Bangladesh raises awareness on anti-microbial resistance
Dhaka, 19 November 2018: World Antibiotic Awareness Week (WAAW) has been observed from 12-18 November 2018 with a commitment to increase global awareness of antibiotic resistance and to encourage best practices among the public, health workers and policy makers to avoid the further emergence and spread of antibiotic resistance.
World Health Organization (WHO) Bangladesh provided technical support to the Directorate General of Drug Administration (DGDA), Government of Bangladesh to organize advocacy meetings of key stakeholders in the health sector for creating awareness about the importance of antibiotic resistance.
Prior to the WAAW, WHO facilitated an expert consultation to select appropriate advocacy materials for dissemination to the public and health professionals. The experts selected five posters from materials developed for the global campaigns, which were duly translated to Bangla language and customized to suit the Bangladeshi context. The posters raise awareness on different aspects of antibiotic resistance and were distributed to upazilas, districts and tertiary level health facilities across the country, aiming to make visitors as well as service providers aware of antibiotic resistance and rational use of antibiotics.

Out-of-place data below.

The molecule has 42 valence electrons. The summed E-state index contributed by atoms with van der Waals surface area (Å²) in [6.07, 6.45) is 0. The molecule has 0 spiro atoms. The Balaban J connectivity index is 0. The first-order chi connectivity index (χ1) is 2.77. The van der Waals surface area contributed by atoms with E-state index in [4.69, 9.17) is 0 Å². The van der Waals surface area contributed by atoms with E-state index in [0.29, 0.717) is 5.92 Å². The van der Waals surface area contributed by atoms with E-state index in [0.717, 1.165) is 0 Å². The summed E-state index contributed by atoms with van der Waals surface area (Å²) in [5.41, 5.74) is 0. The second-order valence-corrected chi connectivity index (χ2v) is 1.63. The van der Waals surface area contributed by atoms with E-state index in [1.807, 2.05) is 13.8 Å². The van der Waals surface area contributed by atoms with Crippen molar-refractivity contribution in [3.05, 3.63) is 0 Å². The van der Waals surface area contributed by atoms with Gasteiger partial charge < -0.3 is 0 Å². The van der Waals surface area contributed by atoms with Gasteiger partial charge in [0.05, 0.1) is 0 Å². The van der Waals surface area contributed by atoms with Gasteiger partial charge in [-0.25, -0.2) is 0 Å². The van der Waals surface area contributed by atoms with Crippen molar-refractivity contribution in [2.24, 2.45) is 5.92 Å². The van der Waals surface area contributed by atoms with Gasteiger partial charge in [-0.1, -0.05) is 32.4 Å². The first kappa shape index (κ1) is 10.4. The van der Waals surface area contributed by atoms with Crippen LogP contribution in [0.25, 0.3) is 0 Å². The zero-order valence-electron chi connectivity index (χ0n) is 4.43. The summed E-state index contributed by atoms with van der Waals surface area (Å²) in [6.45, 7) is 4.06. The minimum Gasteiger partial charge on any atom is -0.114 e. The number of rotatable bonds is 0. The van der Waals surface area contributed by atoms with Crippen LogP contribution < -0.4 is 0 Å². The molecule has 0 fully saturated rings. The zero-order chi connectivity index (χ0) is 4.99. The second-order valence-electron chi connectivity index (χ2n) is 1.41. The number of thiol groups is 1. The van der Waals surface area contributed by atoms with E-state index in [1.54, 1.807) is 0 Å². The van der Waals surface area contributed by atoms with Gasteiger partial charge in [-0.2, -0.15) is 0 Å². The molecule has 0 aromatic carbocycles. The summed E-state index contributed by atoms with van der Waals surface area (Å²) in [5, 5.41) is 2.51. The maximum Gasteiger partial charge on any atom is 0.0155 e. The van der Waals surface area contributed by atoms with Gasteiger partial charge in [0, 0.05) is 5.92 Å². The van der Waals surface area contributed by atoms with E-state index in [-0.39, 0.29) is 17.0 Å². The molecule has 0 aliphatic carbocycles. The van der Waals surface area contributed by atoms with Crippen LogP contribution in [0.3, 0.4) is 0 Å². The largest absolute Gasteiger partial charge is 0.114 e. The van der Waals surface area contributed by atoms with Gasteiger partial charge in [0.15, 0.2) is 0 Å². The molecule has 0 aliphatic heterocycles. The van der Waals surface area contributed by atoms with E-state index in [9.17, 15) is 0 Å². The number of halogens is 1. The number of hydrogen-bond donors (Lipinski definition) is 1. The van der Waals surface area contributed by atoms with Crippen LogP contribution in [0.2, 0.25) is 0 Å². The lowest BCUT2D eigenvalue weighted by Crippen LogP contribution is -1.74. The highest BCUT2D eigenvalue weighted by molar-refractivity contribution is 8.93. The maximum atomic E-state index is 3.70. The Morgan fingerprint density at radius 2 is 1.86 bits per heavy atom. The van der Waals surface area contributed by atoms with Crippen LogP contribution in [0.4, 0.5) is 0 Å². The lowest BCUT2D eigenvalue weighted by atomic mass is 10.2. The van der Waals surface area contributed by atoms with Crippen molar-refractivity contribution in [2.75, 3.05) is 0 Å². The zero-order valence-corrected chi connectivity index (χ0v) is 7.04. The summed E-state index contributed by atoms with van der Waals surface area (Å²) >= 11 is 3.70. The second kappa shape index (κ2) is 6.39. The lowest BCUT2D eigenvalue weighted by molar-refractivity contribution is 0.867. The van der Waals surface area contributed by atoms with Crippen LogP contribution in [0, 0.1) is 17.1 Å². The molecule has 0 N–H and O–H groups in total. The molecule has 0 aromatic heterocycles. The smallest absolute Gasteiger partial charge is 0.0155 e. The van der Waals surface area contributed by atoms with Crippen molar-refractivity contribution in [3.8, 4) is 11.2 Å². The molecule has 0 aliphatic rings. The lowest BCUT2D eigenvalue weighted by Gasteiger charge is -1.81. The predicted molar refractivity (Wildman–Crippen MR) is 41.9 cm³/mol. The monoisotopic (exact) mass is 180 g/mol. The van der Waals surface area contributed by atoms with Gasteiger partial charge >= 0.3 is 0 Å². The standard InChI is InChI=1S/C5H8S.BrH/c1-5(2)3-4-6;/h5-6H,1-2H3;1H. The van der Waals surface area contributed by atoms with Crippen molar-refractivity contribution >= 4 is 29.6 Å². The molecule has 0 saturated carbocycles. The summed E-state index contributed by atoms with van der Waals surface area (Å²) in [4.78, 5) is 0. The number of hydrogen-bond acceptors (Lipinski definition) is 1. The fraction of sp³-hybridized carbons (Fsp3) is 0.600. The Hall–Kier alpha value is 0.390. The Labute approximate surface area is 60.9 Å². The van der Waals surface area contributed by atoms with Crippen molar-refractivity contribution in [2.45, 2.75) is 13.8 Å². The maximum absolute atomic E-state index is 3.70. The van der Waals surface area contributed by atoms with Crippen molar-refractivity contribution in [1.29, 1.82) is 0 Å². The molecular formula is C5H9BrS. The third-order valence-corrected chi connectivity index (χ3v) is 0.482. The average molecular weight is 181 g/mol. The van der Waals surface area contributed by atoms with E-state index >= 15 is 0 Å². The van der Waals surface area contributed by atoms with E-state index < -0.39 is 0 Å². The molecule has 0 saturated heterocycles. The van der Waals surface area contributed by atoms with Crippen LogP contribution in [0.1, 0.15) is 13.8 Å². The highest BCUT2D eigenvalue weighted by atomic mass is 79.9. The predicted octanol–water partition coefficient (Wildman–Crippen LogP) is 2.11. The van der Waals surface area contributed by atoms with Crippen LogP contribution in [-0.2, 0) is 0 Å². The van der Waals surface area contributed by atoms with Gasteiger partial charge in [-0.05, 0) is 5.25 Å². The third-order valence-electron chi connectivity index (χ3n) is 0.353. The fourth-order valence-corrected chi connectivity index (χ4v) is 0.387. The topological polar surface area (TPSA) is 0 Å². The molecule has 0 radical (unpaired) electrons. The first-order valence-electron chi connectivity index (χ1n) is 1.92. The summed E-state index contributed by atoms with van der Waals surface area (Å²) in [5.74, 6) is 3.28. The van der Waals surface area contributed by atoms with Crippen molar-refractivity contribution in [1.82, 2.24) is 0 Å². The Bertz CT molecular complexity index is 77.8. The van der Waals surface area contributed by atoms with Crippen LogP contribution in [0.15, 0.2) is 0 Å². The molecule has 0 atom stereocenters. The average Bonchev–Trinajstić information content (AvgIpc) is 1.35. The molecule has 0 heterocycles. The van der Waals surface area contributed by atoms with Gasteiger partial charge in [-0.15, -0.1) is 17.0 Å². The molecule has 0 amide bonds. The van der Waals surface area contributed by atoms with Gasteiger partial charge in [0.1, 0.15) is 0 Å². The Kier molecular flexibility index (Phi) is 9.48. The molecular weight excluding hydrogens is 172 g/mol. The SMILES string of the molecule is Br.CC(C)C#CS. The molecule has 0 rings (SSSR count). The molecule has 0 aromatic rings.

On the opening day of the WAAW on 12 November 2018, the DGDA with technical support from WHO organized a day-long workshop highlighting the importance of the week, the situation of antibiotic use in Bangladesh and possible ways of mitigating the challenges, relating to antibiotic resistance. More than 100 participants, representing senior Government officials, representatives of donors, drug manufacturers and academia participated in the workshop.
The participants of the workshop expressed their concern about inadequate official arrangement for anti-microbial vigilance and called upon the Government to take necessary measures for creating mass awareness on the adverse impact of antibiotic resistance.
The persistent overuse and misuse of antibiotics in human and animal health have encouraged the emergence and spread of antibiotic resistance, which occurs when microbes, such as bacteria, become resistant to the drugs used to treat them.